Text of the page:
Thomas Jefferson Papers

Thomas Jefferson to Joseph Delaplaine, 12 April 1817

To Joseph Delaplaine

Monticello Apr. 12. 17.

Dear Sir

My repugnance is so invincible to be saying any thing of my own history, as if worthy to occupy the public attention, that I have suffered your letter of Mar. 17. but not recieved till Mar. 28. to lie thus long, without resolution enough to take it up. I indulged myself at some length on a former occasion, because it was to repel a calumny still sometimes repeated, after the death of it’s numerous brethren, by which a party at one time thought they could write me down, deeming even science itself, as well as my affection for it, a fit object of ridicule and a disqualification for the affairs of government. I still think that many of the objects of your enquiry are too minute for public notice. the number, names, and ages of my children, grandchildren, great grandchildren Etc would produce fatigue and disgust to your readers, of which I would be an unwilling instrument. it will certainly be enough to say that from one daughter living and another deceased1 I have a numerous family of grandchildren, and an increasing one of great grandchildren.—I was married on new year’s day of 1772. and mrs Jefferson died in the autumn of 1782.—I was educated at William and Mary college in Williamsburg. I read Greek, Latin, French, Italian, Spanish, and English of course, with something of it’s radix the Anglo-Saxon. I became a member of the legislature of Virginia in 1769. at the accession of Lord Botetourt to our government. I could not readily make a statement of the literary societies of which I am a member. they are many and would be long to enumerate, and would savour too much of vanity and pedantry. would it not be better to say merely that I am a member of many literary societies in Europe and America? your statements of the corrections of the Declaration of Independance by Dr Franklin and mr Adams, are neither of them at all exact. I should think it better to say generally that the rough draught was communicated to those two gentlemen, who, each of them made 2. or 3. short and verbal alterations only. but even this is laying more stress on mere composition than it merits; for that alone was mine; the sentiments were of all America.   I already possess a portrait of mr Adams, done by our countryman2 Brown, when we were both in England, and have no occasion therefore for the copy you propose to me. accept my apologies for not going more fully into the minutiae of your letter, with my friendly & respectful salutations.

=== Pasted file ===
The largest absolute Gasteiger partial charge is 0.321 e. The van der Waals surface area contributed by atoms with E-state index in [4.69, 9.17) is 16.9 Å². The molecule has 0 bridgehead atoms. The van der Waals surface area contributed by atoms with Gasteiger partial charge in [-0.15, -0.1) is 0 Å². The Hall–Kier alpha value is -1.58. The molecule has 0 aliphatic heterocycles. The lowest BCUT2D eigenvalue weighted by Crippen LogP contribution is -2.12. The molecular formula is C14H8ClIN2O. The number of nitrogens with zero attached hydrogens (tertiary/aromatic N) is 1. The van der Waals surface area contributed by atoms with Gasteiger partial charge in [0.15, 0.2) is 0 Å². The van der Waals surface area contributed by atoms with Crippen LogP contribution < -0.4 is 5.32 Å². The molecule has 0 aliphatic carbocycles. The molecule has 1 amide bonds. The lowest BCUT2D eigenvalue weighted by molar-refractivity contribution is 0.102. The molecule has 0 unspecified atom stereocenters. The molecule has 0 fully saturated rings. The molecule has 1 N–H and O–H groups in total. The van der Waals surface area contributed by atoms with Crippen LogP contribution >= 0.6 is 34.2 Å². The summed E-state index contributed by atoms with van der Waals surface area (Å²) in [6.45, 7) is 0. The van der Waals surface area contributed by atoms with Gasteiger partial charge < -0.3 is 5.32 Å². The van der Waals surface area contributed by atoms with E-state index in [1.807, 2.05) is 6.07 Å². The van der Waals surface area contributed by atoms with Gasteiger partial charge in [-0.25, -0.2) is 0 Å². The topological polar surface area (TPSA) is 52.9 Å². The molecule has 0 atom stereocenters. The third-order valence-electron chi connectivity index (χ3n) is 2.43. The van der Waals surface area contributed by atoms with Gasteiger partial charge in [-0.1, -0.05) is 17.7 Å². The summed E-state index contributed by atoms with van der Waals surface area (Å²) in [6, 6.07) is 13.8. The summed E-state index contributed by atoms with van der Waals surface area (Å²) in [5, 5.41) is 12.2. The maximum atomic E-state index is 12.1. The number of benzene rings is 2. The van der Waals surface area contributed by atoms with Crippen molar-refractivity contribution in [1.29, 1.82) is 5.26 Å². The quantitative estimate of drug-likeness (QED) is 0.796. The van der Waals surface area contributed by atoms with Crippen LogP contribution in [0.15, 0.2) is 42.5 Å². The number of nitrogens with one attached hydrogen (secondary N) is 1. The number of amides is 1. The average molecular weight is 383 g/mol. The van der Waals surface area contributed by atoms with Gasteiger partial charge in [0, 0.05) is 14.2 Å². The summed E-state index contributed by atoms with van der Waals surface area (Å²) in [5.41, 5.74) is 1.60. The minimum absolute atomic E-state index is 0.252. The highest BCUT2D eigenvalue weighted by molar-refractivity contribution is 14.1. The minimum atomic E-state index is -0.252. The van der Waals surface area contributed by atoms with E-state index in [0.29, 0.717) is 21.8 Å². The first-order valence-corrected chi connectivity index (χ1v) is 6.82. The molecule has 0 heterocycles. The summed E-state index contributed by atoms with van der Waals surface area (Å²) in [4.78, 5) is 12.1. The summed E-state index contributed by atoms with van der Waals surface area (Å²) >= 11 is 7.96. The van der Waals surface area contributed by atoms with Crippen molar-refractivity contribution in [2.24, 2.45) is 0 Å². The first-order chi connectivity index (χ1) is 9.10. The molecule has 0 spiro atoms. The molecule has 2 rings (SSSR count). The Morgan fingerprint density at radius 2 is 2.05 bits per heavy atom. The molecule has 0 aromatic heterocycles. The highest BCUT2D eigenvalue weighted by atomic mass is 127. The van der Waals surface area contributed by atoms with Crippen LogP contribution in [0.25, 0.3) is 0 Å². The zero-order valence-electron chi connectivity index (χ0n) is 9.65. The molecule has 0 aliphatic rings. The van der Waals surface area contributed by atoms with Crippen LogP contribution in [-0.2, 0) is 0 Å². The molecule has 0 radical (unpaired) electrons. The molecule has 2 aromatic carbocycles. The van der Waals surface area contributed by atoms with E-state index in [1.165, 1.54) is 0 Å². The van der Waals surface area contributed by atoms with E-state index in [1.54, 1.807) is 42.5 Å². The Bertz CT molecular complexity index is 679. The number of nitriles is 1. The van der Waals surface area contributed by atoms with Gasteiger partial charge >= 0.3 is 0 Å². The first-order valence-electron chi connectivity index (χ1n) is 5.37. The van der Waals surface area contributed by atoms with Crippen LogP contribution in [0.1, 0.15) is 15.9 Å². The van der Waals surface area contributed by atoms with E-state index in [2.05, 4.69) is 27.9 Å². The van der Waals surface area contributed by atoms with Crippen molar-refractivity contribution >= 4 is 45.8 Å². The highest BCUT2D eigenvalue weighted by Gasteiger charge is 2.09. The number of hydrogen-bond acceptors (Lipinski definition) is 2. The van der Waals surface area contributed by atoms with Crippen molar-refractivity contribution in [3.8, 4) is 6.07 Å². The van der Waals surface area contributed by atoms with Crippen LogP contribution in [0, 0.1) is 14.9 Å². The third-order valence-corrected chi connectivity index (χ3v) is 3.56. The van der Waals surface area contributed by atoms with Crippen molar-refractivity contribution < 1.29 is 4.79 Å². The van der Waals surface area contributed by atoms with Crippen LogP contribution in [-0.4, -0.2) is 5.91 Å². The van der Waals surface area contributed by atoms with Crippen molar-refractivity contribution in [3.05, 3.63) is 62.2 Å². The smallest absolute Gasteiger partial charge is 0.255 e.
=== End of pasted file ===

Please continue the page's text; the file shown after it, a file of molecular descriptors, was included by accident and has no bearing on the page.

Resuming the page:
Th: Jefferson

RC (LNT: George H. and Katherine M. Davis Collection); addressed: “Mr Joseph Delaplaine Philadelphia”; franked; postmarked; endorsed by Delaplaine; with additional notation in an unidentified hand: “Hair to retreat from the top from the lid of the eye to eyebrow right Eye Left cheek & eye more in shadow.” PoC (DLC); on verso of reused address cover to TJ; torn at seal; endorsed by TJ.

1Preceding seven words interlined.

2Manuscript: “countrymen.”

Index Entries

  • Adams, John; and Declaration of Independence search
  • Adams, John; portraits of search
  • Anglo-Saxon language; TJ’s study of search
  • Botetourt, Norborne Berkeley, baron de; colonial governor of Va. search
  • Brown, Mather; and portrait of J. Adams search
  • Declaration of Independence; TJ as author of search
  • Delaplaine, Joseph; and biography of TJ search
  • Delaplaine, Joseph; Delaplaine’s Repository search
  • Delaplaine, Joseph; letters to search
  • English language; TJ on study of search
  • Eppes, Maria (Mary) Jefferson (TJ’s daughter; John Wayles Eppes’s first wife); family of search
  • Franklin, Benjamin; and Declaration of Independence search
  • French language; TJ on study of search
  • Greek language; TJ on search
  • Italian language; TJ on study of search
  • Jefferson, Martha Wayles Skelton (TJ’s wife); death of search
  • Jefferson, Thomas; Descriptions of; biographies of search
  • Jefferson, Thomas; Public Service; as Va. burgess search
  • Latin language; TJ on search
  • Randolph, Martha Jefferson (Patsy; TJ’s daughter; Thomas Mann Randolph’s wife); children of search
  • Spanish language; TJ on study of search
  • William and Mary, College of; TJ attends search